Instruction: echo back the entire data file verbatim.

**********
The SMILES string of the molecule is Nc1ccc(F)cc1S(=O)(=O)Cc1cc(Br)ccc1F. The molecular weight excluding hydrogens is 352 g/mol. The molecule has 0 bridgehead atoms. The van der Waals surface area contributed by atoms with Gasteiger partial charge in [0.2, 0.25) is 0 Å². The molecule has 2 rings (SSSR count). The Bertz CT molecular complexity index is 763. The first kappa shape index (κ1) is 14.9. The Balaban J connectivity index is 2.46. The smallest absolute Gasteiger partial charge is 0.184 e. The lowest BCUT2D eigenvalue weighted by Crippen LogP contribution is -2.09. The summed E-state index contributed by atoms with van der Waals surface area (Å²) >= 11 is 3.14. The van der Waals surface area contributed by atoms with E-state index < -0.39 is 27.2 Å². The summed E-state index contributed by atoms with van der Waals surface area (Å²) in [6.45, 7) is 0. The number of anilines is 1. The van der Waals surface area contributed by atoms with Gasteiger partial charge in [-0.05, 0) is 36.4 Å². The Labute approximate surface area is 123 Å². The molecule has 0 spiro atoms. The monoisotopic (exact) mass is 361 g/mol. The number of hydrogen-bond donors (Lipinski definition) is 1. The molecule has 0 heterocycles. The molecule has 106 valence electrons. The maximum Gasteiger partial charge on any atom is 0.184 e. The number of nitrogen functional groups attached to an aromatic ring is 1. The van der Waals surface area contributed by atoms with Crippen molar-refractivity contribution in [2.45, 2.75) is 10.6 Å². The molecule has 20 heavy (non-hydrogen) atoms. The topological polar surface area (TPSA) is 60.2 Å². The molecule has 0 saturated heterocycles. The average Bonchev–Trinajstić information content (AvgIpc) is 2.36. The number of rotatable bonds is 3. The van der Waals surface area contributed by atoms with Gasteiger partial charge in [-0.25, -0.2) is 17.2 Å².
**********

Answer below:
The SMILES string of the molecule is Nc1ccc(F)cc1S(=O)(=O)Cc1cc(Br)ccc1F. The molecular weight excluding hydrogens is 352 g/mol. The molecule has 0 bridgehead atoms. The van der Waals surface area contributed by atoms with Gasteiger partial charge in [0.2, 0.25) is 0 Å². The molecule has 2 rings (SSSR count). The Bertz CT molecular complexity index is 763. The first kappa shape index (κ1) is 14.9. The Balaban J connectivity index is 2.46. The smallest absolute Gasteiger partial charge is 0.184 e. The lowest BCUT2D eigenvalue weighted by Crippen LogP contribution is -2.09. The summed E-state index contributed by atoms with van der Waals surface area (Å²) >= 11 is 3.14. The van der Waals surface area contributed by atoms with E-state index < -0.39 is 27.2 Å². The summed E-state index contributed by atoms with van der Waals surface area (Å²) in [6.45, 7) is 0. The number of anilines is 1. The van der Waals surface area contributed by atoms with Gasteiger partial charge in [-0.05, 0) is 36.4 Å². The Labute approximate surface area is 123 Å². The molecule has 0 spiro atoms. The monoisotopic (exact) mass is 361 g/mol. The number of hydrogen-bond donors (Lipinski definition) is 1. The molecule has 0 heterocycles. The molecule has 106 valence electrons. The maximum Gasteiger partial charge on any atom is 0.184 e. The number of nitrogen functional groups attached to an aromatic ring is 1. The van der Waals surface area contributed by atoms with Crippen molar-refractivity contribution in [2.45, 2.75) is 10.6 Å². The molecule has 20 heavy (non-hydrogen) atoms. The topological polar surface area (TPSA) is 60.2 Å². The molecule has 0 saturated heterocycles. The average Bonchev–Trinajstić information content (AvgIpc) is 2.36. The number of rotatable bonds is 3. The van der Waals surface area contributed by atoms with Gasteiger partial charge in [-0.25, -0.2) is 17.2 Å².